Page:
By Rafia Zakaria
24 May 2017
THE naturalist and philosopher Henry David Thoreau once wrote, “The mass of men live lives of quiet desperation”. Modified to fit the contours of an increasingly urban, increasingly crowded and ever louder Pakistan, the sentence would read, “The mass of men [and women] live lives of desperation”. There is no quiet to be found anywhere in the bulk of Pakistan.
To add to the tragedy, there are few in the country that mourn this death of inner silence or concern themselves with the question of what it represents. No one, it seems, is much irked by the constant interruptions of technology or the barrage of anxieties that everyone unloads on everyone else or even the compulsive interactions with anyone and everyone to ensure that there is never ever a moment peopled only by the self.
In this urban Pakistan, where everyone has a phone in their hand and a word on their lips, there is also no distinction between loneliness and solitude. The lonely, everyone believes, are those who are alone, who cannot or do not surround themselves with gaggles of family members, friends, acquaintances and, in the case of the wealthy, random hangers-on.
It is a stupid, if dearly beloved, misconception. Loneliness, of course, has nothing at all to do with solitude. There are plenty of lonely people in crowds, in homes full of mothers and fathers and children. Loneliness is not a physical condition, it is a mental one, and many millions in the country are afflicted and alone, sitting through meals and meetings and weddings and lunches. Loneliness is not chosen and it cannot be treated by the constant presence of other people.
Solitude is different; it is chosen and it is conscious. It points to the truth that getting beyond the pettiness of daily life, its irksome and soul-searing demands, requires a retreat into the self and often into silence. All that the constant traffic of life imposes must, even if for a few seconds, be pushed aside. The focus must thus be turned inward, to a reckoning with the self, a conversation about what is truly necessary and what is in large part generated by the greed for consumption or the desire to be envied, watched and admired.
It is hard to find Pakistanis who are interested in solitude. Those who are one of this tiny number find themselves in a desert of misunderstanding. With solitude or even the desire for solitude mistaken for loneliness, those who prefer a meditative or contemplative life are, by the logic of the compulsively collective, deemed social pariahs. Others deem them lonely and hence sad and ultimately pitiable. The life of the mind, the desire to be still or to free oneself from the gluttony of constant consumption, is anathema to most, and even a threat to some. Those who forgo what everyone else gobbles up are always imagined as standing in judgement and consistently annihilated.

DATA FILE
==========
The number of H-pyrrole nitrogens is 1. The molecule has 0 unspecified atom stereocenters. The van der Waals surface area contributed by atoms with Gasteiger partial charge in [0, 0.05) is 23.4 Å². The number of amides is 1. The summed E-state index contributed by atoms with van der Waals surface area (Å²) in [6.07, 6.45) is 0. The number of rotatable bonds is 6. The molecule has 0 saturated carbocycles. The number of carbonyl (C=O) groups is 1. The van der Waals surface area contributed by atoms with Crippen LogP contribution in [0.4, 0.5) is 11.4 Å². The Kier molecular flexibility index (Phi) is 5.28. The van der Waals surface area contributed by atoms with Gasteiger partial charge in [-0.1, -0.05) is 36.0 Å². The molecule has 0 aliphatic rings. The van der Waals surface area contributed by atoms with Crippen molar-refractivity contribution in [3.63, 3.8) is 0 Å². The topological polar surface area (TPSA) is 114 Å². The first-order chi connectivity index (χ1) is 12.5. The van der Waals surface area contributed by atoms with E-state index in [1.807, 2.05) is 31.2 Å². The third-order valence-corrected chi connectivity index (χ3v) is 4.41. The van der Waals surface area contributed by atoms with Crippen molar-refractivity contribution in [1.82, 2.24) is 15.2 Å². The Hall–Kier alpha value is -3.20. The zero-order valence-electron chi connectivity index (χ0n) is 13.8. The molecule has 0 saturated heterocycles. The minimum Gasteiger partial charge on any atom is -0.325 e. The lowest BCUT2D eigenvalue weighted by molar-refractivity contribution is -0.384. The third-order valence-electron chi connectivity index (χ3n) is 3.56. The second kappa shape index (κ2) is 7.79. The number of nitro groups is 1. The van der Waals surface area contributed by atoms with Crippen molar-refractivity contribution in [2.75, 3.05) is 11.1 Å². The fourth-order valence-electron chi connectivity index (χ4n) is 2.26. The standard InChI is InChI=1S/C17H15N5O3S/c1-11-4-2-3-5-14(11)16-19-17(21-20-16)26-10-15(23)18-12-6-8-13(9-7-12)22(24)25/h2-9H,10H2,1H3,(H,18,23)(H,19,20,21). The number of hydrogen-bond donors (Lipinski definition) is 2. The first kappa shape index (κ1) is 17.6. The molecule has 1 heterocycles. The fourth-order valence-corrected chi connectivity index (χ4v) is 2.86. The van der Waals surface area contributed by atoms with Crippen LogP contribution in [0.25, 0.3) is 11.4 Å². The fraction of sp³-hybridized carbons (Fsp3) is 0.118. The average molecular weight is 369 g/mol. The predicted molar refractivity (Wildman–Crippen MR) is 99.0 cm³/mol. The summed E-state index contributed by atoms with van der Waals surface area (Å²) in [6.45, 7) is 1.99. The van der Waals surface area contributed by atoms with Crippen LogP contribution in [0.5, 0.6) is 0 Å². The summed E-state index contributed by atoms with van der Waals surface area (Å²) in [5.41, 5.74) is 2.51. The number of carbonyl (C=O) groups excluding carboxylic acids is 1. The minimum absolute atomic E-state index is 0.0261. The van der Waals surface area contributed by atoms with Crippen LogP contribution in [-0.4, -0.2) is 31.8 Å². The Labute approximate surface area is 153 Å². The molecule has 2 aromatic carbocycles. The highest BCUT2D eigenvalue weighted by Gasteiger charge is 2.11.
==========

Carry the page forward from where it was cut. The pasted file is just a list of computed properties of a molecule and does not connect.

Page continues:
A society of gluttons addicted to constant contact requires everyone to affirm that none are in fact diseased, and those who do not participate must be castigated and ostracised. When these social mechanics are wed to urban realities, to the absence of places where the natural world can still be encountered and where the encumbrances of a degraded environment are not too loathsome, the result is entire cities and towns where solitude has for the most part become extinct.
An elegy for solitude is particularly relevant in the approaching month of fasting. Most, or at least many, will spend the month refraining from food and drink from dawn until dusk. Privation will define their waking and their sleeping. Thirst and hunger will be acutely felt. And yet few will consider the connection of this chosen deprivation as the basis to examine one’s life, to engage in the encounter with the self and its failings, the sort of contemplation that is the subject and object of solitude.
Fasting as a physical act will be performed for 29 or 30 days, but fasting as a spiritual act, an inward reckoning, will likely not happen. In its place will be a pretentious and public piety. Many meals will be served at mosques in the name of the wealthy and many others laid on tables at catered iftar parties. The physical requirements of faith will be followed; the ethics of consumption as is the norm, entirely forgotten.
It is a spiritual catastrophe. Solitude and its pursuit are central to Islamic history; the very origins of faith are inextricably tied to the Holy Prophet’s (PBUH) search for truth in the silent deserts of Arabia. And yet while most other aspects are duly discussed in the Ramazan transmissions of every television channel and the religious columns of every newspaper, this core truth is often left out.
In a society where appearances mean everything, only those aspects of faith that can be advertised and reproduced get attention. Solitude, and the spiritual awareness and the meditative mien it demands, is not one of them. In a Pakistan where public morality rules, the private realm is not the site for self-improvement; it is the site for secrets, for dirty truths and guarded desperation.
Much has changed in religious practice in the past decades. Ramazan has become Ramadan and what was a month of spiritual awakening has become a month of special television transmissions and gargantuan iftar buffets. The small moments of withdrawing from the world, of aiming for a deeper and more meaningful spirituality, are also gone. There are some, undoubtedly, who will still search for solitude and pursue that elusive withdrawal into the self. All the others who surround themselves with the giggles and gluttony of the world will fast and then laugh at all at their pursuit for an ever-elusive solitude.
Rafia Zakaria is an attorney teaching constitutional law and political philosophy.